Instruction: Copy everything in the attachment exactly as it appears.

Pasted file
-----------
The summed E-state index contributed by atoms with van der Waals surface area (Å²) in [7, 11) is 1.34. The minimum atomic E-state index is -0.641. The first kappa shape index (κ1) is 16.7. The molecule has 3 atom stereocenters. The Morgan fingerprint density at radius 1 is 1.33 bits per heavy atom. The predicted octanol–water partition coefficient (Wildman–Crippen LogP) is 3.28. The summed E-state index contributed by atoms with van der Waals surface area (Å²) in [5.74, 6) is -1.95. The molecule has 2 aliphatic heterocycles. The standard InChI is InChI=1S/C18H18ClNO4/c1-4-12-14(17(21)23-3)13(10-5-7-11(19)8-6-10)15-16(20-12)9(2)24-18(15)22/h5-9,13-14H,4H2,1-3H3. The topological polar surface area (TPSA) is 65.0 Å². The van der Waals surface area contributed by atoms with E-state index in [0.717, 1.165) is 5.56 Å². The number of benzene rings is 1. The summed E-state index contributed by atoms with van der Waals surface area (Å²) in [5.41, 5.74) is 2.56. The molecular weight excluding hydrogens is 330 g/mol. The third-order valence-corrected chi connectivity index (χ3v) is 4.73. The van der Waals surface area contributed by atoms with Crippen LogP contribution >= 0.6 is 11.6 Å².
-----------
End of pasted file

The summed E-state index contributed by atoms with van der Waals surface area (Å²) in [7, 11) is 1.34. The minimum atomic E-state index is -0.641. The first kappa shape index (κ1) is 16.7. The molecule has 3 atom stereocenters. The Morgan fingerprint density at radius 1 is 1.33 bits per heavy atom. The predicted octanol–water partition coefficient (Wildman–Crippen LogP) is 3.28. The summed E-state index contributed by atoms with van der Waals surface area (Å²) in [5.74, 6) is -1.95. The molecule has 2 aliphatic heterocycles. The standard InChI is InChI=1S/C18H18ClNO4/c1-4-12-14(17(21)23-3)13(10-5-7-11(19)8-6-10)15-16(20-12)9(2)24-18(15)22/h5-9,13-14H,4H2,1-3H3. The topological polar surface area (TPSA) is 65.0 Å². The van der Waals surface area contributed by atoms with E-state index in [0.717, 1.165) is 5.56 Å². The number of benzene rings is 1. The summed E-state index contributed by atoms with van der Waals surface area (Å²) in [5.41, 5.74) is 2.56. The molecular weight excluding hydrogens is 330 g/mol. The third-order valence-corrected chi connectivity index (χ3v) is 4.73. The van der Waals surface area contributed by atoms with Crippen LogP contribution >= 0.6 is 11.6 Å².